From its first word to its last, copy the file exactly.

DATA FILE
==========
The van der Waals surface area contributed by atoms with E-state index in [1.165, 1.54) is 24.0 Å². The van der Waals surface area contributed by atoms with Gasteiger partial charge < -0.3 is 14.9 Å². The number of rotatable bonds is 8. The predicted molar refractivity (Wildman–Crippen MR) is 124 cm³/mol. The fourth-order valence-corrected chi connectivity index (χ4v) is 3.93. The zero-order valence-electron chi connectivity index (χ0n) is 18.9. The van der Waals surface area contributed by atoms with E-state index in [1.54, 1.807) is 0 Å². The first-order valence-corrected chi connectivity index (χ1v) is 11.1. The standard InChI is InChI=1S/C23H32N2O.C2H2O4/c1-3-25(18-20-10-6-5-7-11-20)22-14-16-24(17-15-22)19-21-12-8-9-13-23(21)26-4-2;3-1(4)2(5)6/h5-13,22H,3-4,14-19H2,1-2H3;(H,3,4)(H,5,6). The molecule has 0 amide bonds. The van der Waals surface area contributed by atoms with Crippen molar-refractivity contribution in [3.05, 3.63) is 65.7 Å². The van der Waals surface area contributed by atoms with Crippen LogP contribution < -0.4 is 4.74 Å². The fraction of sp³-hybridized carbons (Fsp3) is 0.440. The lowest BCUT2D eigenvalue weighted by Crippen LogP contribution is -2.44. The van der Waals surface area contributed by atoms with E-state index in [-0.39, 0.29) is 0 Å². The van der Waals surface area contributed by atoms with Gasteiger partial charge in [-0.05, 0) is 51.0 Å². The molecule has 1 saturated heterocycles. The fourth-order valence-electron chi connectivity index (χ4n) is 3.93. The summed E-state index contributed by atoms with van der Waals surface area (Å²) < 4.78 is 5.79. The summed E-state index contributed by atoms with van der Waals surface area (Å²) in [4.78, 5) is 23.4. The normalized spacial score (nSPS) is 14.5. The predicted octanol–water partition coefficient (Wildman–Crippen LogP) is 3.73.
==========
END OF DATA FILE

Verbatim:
The van der Waals surface area contributed by atoms with E-state index in [1.165, 1.54) is 24.0 Å². The van der Waals surface area contributed by atoms with Gasteiger partial charge < -0.3 is 14.9 Å². The number of rotatable bonds is 8. The predicted molar refractivity (Wildman–Crippen MR) is 124 cm³/mol. The fourth-order valence-corrected chi connectivity index (χ4v) is 3.93. The zero-order valence-electron chi connectivity index (χ0n) is 18.9. The van der Waals surface area contributed by atoms with E-state index in [1.54, 1.807) is 0 Å². The first-order valence-corrected chi connectivity index (χ1v) is 11.1. The standard InChI is InChI=1S/C23H32N2O.C2H2O4/c1-3-25(18-20-10-6-5-7-11-20)22-14-16-24(17-15-22)19-21-12-8-9-13-23(21)26-4-2;3-1(4)2(5)6/h5-13,22H,3-4,14-19H2,1-2H3;(H,3,4)(H,5,6). The molecule has 0 amide bonds. The van der Waals surface area contributed by atoms with Crippen molar-refractivity contribution in [3.05, 3.63) is 65.7 Å². The van der Waals surface area contributed by atoms with Crippen LogP contribution < -0.4 is 4.74 Å². The fraction of sp³-hybridized carbons (Fsp3) is 0.440. The lowest BCUT2D eigenvalue weighted by Crippen LogP contribution is -2.44. The van der Waals surface area contributed by atoms with E-state index in [-0.39, 0.29) is 0 Å². The van der Waals surface area contributed by atoms with Gasteiger partial charge in [-0.05, 0) is 51.0 Å². The molecule has 1 saturated heterocycles. The fourth-order valence-electron chi connectivity index (χ4n) is 3.93. The summed E-state index contributed by atoms with van der Waals surface area (Å²) < 4.78 is 5.79. The summed E-state index contributed by atoms with van der Waals surface area (Å²) in [4.78, 5) is 23.4. The normalized spacial score (nSPS) is 14.5. The predicted octanol–water partition coefficient (Wildman–Crippen LogP) is 3.73.